Spare ribs: Appearance was fine on an evening visit thanks to a maroon crust, but lackluster on a day visit thanks to no crust. Moistness was more than fine both times, with the maroon version yielding a profusion of juices. Flavor, though less intense all around than the beef ribs, is generally fine too. On my most recent try, instead of the thick cut that gets even meatier at the rib tips, the spares were long, flat and thin, with much more fat and gristle throughout. Overall this was okay, but a dropoff from previous spares here and a bigger dropoff from the spares at Wildwood, which targets a similar demographic. I usually prefer sauce on the side, but the spares at Blue Smoke have generally been at their best—and darned good—when ordered with the sauce.
Sausage: Though seemingly far more Italian than barbecue, this one had a lot to like: crisped up skin, decent juiciness and a light coating of sweet Kansas City (molassesy) sauce that contrasted the heat of the meat nicely. So what's not to like? Volume. On the Rhapsody in Cue platter, you don't get a whole sausage. You don't get a half sausage, bisecting it halfway along the length or against the length. You don't even get a quarter sausage after both bisections. You get a subset of that, about the length of a Band-Aid with a semicircle cross-section. At least all the cutting had no adverse impact on moistness. Quantity and "authenticity" aside, I think I liked this sausage more than Wildwood's, though not as much as RUB's or Hill Country's.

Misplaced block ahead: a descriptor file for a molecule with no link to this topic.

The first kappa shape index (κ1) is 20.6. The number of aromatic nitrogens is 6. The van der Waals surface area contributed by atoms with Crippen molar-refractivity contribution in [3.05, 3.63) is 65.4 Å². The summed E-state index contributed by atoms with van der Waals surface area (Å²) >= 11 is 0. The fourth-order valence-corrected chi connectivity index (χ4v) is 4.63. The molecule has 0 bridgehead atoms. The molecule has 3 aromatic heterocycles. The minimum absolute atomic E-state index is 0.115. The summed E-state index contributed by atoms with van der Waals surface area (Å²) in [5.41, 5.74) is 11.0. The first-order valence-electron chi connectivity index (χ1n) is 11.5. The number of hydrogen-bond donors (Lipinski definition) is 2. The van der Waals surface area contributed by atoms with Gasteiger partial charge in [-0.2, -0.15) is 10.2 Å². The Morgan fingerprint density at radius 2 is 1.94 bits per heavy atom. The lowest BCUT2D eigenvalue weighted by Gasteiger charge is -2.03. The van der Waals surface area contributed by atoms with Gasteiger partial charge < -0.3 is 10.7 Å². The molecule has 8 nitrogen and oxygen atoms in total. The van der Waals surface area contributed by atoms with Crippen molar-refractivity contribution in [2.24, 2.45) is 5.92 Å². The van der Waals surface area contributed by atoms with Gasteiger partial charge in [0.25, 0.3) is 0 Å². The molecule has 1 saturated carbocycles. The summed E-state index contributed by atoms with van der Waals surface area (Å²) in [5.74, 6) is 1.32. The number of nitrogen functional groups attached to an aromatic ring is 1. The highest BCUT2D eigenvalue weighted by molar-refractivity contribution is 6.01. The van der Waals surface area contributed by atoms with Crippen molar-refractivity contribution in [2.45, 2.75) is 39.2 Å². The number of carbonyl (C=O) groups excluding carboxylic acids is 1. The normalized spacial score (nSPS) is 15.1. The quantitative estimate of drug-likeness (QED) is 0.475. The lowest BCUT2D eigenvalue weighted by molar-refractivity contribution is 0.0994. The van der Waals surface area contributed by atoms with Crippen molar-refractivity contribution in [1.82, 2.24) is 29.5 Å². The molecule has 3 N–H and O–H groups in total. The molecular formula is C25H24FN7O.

Brisket: I was looking forward to my first tasting of Blue Smoke's brisket on a rare evening visit. We asked if our brisket portion could be divided evenly between the "lean" and the "marbled" choices, and the kitchen accommodated. The quantity was much more generous than the sausage (which may explain the lack of generosity with the sausage), supplying two lengthy slices from the flat and two separate chunks from the deckle. The slices had a prominent smoke ring, good tenderness, very good moisture, nice flavor with hints of sweetness mingling with the beef, with a tasty spice rub crust. The marbled brisket was more tender, with a melt-in-your-mouth texture and not too much fat. Its flavor beefwise was superior to the sliced but lacked the rub treatment that I enjoy more. Both were very competently prepared, very enjoyable and easily among the top third of brisket I've sampled across New England and New York.